Answer: It shouldn’t except that is was built by engineers with no regard for customer experience or taste.

  • http://www.google.com/profiles/larry.davis LD

    How do other devices do it? Maybe do it like that. “overscan” means nothing to 99.999% of consumers.

  • RichardL

    Google TV is a computer. It’s basically a HTPC “lite”.

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  • Anonymous

    This is sadly not true. If you’ve worked with TVs, you will know they do all sorts of weird things, and often bleed the “true” resolution into unviewable areas.

    Your AppleTV and Blu-Ray player have UIs designed with safe areas, so the UI experience never gets too close to the edges. That’s not a problem for full-screen video, where it is OK to clip the edges, but GoogleTV can also show full screen web pages, Android applications, and so on. Your GoogleTV wants you to use all the pixels; the alternative is to never let anything but video touch them. It is as simple as that.

    Also, this step is unnecessary (and absent) on Sony TVs, where the geometry is fixed.

    (PS: GoogleTV isn’t unique here, either; look at modern first-person shooters, such as CoD4, which have a similar step to accomodate the diversity of TV panel behaviors.)

  • Anonymous

    See my response to LD for why yours might be a bit of an overreaction (and in any case, does not apply to the Sony devices).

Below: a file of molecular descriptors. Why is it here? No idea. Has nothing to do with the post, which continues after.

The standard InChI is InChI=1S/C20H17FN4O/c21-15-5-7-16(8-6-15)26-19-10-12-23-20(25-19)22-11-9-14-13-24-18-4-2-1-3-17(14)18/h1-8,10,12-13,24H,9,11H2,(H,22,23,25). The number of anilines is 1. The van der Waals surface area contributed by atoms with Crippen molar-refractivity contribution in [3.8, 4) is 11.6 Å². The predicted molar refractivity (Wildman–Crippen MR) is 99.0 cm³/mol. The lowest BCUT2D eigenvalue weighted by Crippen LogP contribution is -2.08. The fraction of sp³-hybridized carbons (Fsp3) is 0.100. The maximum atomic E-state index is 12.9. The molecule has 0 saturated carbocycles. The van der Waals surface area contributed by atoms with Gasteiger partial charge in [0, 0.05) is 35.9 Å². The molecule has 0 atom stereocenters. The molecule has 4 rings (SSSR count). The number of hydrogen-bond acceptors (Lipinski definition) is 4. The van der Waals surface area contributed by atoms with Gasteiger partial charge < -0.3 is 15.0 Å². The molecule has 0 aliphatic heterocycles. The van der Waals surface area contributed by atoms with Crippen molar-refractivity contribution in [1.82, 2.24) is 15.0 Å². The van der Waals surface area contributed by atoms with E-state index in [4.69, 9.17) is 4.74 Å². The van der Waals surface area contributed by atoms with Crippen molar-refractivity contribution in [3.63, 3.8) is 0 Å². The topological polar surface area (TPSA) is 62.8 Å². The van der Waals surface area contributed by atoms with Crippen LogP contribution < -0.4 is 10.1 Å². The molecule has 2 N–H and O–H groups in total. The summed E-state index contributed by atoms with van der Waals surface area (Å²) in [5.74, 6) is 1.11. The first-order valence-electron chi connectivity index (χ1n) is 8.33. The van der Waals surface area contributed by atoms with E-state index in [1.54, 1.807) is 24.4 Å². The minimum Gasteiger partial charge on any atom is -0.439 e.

• http://twitter.com/Oletros Oletros

    Mac Mini didn’t had the overscan option and because of that watching it through a 37″ Samsung LCD TV was a pain in the ass.

  • http://www.technovia.co.uk Ian Betteridge

    It is, indeed, overscan compensation – and I’ve been through the same process with a Mac mini. But that’s part of the point. What Google has done is functional, but not elegant.

    But more to the point: If this can’t be done elegantly, then not just Google TV but *any* device which attempts to do the same thing will fail.

  • http://www.google.com/profiles/larry.davis LD

    So, in other words, other products handle it and Google TV does not. Got it.

  • http://www.google.com/profiles/larry.davis LD

    How so? I simply hooked it up and it detected 720p or 1080p. Then again, it is a computer so I also didn’t expect it to work (even though it did). Google TV, while we all realize it is just a computer, is positioned as a set top box. Therefore it shouldn’t be significantly more difficult to set up than any other STB like a Roku or normal blu-ray player.

  • http://twitter.com/Oletros Oletros

    Because is not so simple, there is overscan even if the TV sets it as 1080p or 720p.